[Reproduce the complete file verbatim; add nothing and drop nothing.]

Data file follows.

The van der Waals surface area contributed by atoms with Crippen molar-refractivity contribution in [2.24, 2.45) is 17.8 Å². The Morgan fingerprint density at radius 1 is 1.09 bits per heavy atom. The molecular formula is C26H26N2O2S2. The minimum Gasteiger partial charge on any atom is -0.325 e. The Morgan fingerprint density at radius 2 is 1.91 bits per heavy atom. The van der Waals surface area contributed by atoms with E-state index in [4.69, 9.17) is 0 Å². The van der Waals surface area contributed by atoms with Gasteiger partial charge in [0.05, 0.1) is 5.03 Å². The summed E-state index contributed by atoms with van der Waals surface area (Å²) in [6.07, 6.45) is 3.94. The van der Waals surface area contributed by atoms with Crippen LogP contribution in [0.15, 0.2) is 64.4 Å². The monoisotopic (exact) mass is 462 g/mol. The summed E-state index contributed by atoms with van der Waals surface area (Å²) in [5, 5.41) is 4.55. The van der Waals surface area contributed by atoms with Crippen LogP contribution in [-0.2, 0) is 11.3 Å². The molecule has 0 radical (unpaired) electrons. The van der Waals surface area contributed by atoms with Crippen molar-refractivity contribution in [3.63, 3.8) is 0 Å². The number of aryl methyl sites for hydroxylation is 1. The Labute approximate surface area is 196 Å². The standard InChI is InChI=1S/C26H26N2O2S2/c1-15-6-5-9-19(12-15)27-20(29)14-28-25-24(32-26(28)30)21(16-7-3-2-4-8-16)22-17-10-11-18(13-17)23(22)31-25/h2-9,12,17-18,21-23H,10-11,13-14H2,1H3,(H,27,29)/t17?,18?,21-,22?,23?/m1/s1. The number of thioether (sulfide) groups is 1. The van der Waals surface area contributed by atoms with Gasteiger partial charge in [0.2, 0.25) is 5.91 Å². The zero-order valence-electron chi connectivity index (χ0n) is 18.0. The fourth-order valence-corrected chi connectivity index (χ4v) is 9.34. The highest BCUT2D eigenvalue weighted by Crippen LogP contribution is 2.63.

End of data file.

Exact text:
The van der Waals surface area contributed by atoms with Crippen molar-refractivity contribution in [2.24, 2.45) is 17.8 Å². The Morgan fingerprint density at radius 1 is 1.09 bits per heavy atom. The molecular formula is C26H26N2O2S2. The minimum Gasteiger partial charge on any atom is -0.325 e. The Morgan fingerprint density at radius 2 is 1.91 bits per heavy atom. The van der Waals surface area contributed by atoms with E-state index in [4.69, 9.17) is 0 Å². The van der Waals surface area contributed by atoms with Gasteiger partial charge in [0.05, 0.1) is 5.03 Å². The summed E-state index contributed by atoms with van der Waals surface area (Å²) in [6.07, 6.45) is 3.94. The van der Waals surface area contributed by atoms with Crippen LogP contribution in [0.15, 0.2) is 64.4 Å². The monoisotopic (exact) mass is 462 g/mol. The summed E-state index contributed by atoms with van der Waals surface area (Å²) in [5, 5.41) is 4.55. The van der Waals surface area contributed by atoms with Crippen LogP contribution in [-0.2, 0) is 11.3 Å². The molecule has 0 radical (unpaired) electrons. The van der Waals surface area contributed by atoms with Crippen molar-refractivity contribution in [3.63, 3.8) is 0 Å². The number of aryl methyl sites for hydroxylation is 1. The Labute approximate surface area is 196 Å². The standard InChI is InChI=1S/C26H26N2O2S2/c1-15-6-5-9-19(12-15)27-20(29)14-28-25-24(32-26(28)30)21(16-7-3-2-4-8-16)22-17-10-11-18(13-17)23(22)31-25/h2-9,12,17-18,21-23H,10-11,13-14H2,1H3,(H,27,29)/t17?,18?,21-,22?,23?/m1/s1. The number of thioether (sulfide) groups is 1. The van der Waals surface area contributed by atoms with Gasteiger partial charge in [0.2, 0.25) is 5.91 Å². The zero-order valence-electron chi connectivity index (χ0n) is 18.0. The fourth-order valence-corrected chi connectivity index (χ4v) is 9.34. The highest BCUT2D eigenvalue weighted by Crippen LogP contribution is 2.63.